Saturday, 1 December 2018
Inhibition of protein misfolding and aggregation by natural phenolic compounds.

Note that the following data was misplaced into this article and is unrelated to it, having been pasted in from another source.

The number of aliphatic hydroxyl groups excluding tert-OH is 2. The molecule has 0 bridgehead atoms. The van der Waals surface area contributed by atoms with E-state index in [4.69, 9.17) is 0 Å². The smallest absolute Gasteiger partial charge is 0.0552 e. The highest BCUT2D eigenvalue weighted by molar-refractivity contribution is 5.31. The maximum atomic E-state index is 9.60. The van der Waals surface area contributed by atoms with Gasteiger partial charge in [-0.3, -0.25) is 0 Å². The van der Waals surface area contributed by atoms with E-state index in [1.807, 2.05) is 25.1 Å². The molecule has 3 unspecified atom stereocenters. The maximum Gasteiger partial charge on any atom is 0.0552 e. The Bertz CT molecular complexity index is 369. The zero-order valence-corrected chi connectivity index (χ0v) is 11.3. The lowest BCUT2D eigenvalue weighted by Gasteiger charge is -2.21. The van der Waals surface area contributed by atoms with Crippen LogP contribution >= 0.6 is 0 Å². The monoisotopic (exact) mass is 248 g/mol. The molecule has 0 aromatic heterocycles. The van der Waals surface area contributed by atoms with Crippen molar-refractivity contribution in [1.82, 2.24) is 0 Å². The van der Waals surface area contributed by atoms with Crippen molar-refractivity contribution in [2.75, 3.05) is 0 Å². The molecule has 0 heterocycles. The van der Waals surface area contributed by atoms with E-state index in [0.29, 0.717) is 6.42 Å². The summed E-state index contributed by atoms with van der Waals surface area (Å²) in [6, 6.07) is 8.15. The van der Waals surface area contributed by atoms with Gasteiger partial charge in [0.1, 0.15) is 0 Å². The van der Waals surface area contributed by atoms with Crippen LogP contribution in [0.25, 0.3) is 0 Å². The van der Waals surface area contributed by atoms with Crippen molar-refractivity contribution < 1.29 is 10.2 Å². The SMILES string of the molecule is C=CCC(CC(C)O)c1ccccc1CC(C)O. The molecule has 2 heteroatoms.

Cell Mol Life Sci. 2018 Oct;75(19):3521-3538. doi: 10.1007/s00018-018-2872-2. Epub 2018 Jul 20. Dhouafli Z1,2, Cuanalo-Contreras K3, Hayouni EA2, Mays CE3, Soto C3, Moreno-Gonzalez I4,5. Author information 1 Université de Tunis El Manar, Faculté des Sciences de Tunis, 2092, Tunis, Tunisia. 2 Laboratory of Aromatic and Medicinal Plants, Center of Biotechnology of Borj-Cédria, BP 901, 2050, Hammam-Lif, Tunisia. 3 The Mitchell Center for Alzheimer's Disease and Related Brain Disorders, Department of Neurology, McGovern Medical School, University of Texas Health Science Center at Houston, 6431 Fannin Street, Houston, TX, 77030, USA. 4 The Mitchell Center for Alzheimer's Disease and Related Brain Disorders, Department of Neurology, McGovern Medical School, University of Texas Health Science Center at Houston, 6431 Fannin Street, Houston, TX, 77030, USA. Ines.M.Gonzalez@uth.tmc.edu. 5 Department of Cell Biology, Networking Research Center on Neurodegenerative Diseases (CIBERNED), Facultad Ciencias, Universidad de Malaga, Málaga, Spain. Ines.M.Gonzalez@uth.tmc.edu. Abstract Protein misfolding and aggregation into fibrillar deposits is a common feature of a large group of degenerative diseases affecting the central nervous system or peripheral organs, termed protein misfolding disorders (PMDs). Despite their established toxic nature, clinical trials aiming to reduce misfolded aggregates have been unsuccessful in treating or curing PMDs. An interesting possibility for disease intervention is the regular intake of natural food or herbal extracts, which contain active molecules that inhibit aggregation or induce the disassembly of misfolded aggregates. Among natural compounds, phenolic molecules are of particular interest, since most have dual activity as amyloid aggregation inhibitors and antioxidants. In this article, we review many phenolic natural compounds which have been reported in diverse model systems to have the potential to delay or prevent the development of various PMDs, including Alzheimer's and Parkinson's diseases, prion diseases, amyotrophic lateral sclerosis, systemic amyloidosis, and type 2 diabetes. The lower toxicity of natural compounds compared to synthetic chemical molecules suggest that they could serve as a good starting point to discover protein misfolding inhibitors that might be useful for the treatment of various incurable diseases. KEYWORDS: Aggregates; Alpha-synuclein; Alzheimer’s disease; Amylin; Amyloid beta; Amyloid inhibitors; Flavonoids; Misfolded proteins; Natural compounds; Parkinson’s disease; Polyphenols; Prion diseases; Protein misfolding disorders; Tau; Type 2 diabetes PMID: 30030591 DOI: 10.1007/s00018-018-2872-2 [Indexed for MEDLINE]